the mind of man is so entirely alienated from the righteousness of God that he cannot conceive, desire, or design any thing but what is wicked, distorted, foul, impure, and iniquitous; that his heart is so thoroughly envenomed by sin that it can breathe out nothing but corruption and rottenness; that if some men occasionally make a show of goodness, their mind is ever interwoven with hypocrisy and deceit, their soul inwardly bound with the fetters of wickedness.
It is because of natural depravity that human beings are, in Calvin's words, "the authors of their own destruction."

Regenerate or regenreated describes the converted individual; regeneration is, a sovereign gift of God, graciously bestowed. Only God can determine who should be saved In their fallen state, men and women may mistakenly think that they can reform at will and return to God; this delusion counteracts God's plan and denies God's omnipotence. As Dr. Warfield says, ''Sinful man stands in need, not of inducements or assistance to save himself, but precisely of saving; and Jesus Christ has come not to advise, or urge, or woo, or help him to save himself, but to save him." The individual is passive during this transforming process. The glory is all God's.

Sanctification is leading the life of a saint out of gratitude for God's grace.

The term unregenerate describes the individual who has not experienced God's assisting grace and conversion and so continues to be alienated from God.

Vocation is God's call to social, economic, civil, and religious roles or behavior. Individuals must use their talents, which come from God, wholeheartedly in fulfilling a call; however, they must not carry their behavior to extremes. Richard Baxter (1615-1691) explains the danger of excessive behavior, "Overdoing is the most ordinary way of undoing."


Providence is an important concept for Defoe, who was raised a Puritan and remained one throughout his life. His religious belief is one of the few consistencies in his life. The depth of his belief in Providence is suggested by the fact that the Oxford English Dictionary (the OED) illustrates three different meanings for the word with quotations from his writings:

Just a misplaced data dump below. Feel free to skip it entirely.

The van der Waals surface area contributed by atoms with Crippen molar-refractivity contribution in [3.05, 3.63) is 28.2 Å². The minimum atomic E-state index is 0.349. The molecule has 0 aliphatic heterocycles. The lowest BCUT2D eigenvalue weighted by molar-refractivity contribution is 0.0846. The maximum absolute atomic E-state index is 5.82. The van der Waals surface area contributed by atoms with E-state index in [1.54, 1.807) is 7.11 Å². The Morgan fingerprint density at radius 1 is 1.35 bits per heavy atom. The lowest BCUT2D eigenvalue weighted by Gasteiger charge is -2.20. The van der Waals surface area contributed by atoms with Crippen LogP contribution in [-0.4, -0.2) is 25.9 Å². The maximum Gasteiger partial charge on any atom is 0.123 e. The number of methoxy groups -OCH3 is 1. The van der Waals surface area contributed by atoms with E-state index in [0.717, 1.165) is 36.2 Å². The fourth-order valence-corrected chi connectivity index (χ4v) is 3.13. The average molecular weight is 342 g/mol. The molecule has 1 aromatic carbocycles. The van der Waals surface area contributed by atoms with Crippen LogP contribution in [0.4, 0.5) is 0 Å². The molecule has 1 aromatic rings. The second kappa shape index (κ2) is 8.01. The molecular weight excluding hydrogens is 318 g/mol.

1. The foreknowing and beneficent care and government of God (or of nature); divine direction, control, or guidance.
  2. Applied to the deity as exercising prescient and beneficent power and direction.
  3. An instance or act of divine intervention; an event or circumstance which indicates divine dispensation. Special Providence, a particular act of direct divine intervention.
Crusoe refers to Providence throughout the novel; his shifting from one meaning to another as occasion warrants is reflected in his sometimes capitalizing the word and sometimes not.


If you would like more information on religious topics, you could start by exploring some of these sites:

Bible Study Tools
      A collection of reference works: a Bible, encyclopedias, dictionaries, concordances, commentaries, and histories.

Sola Scriptura! A Reformed Theology Resource
      A discussion of theological topics, ranging from God and Calvinism to The Covenant and Eschtology. Articles by different writers and perspectives.

The Victorian Web
      An authoratative site with a clear, detailed summary of the history of Christianity in England. It makes clear the development of the various Protestant sects, including Puritanism, their differences, and their changes over time.

Day 1 (W, Sept. 4) Introduction
Day 2 (M, Sept. 9) Defoe, Robinson Crusoe, “Preface” - "I Build My Fortress"
    Overview of Daniel Defoe
    Overview of Robinson Crusoe
    The Sources of Robinson Crusoe
    Alexander Selkirk
Day 3 (W, Sept. 11) Defoe, Robinson Crusoe, "The Journal" - "I Am Very Seldom Idle"
    Increase Mather, Remarkable Providences
Day 4 (T, Sept. 17)

Defoe, Robinson Crusoe, "I Make Myself a Canoe" - "I See the Wreck..."

Day 5 (W, Sept. 18)

Defoe, Robinson Crusoe, "I Hear the First Sound..." - "We Quell..."
Religion in Robinson Crusoe
Web paper due (1-2 pages)

Day 6 (M, Sept. 23)

Defoe, Robinson Crusoe, "We Seize the Ship" - "I Revisit My Island"
Robinson Crusoe as Economic Man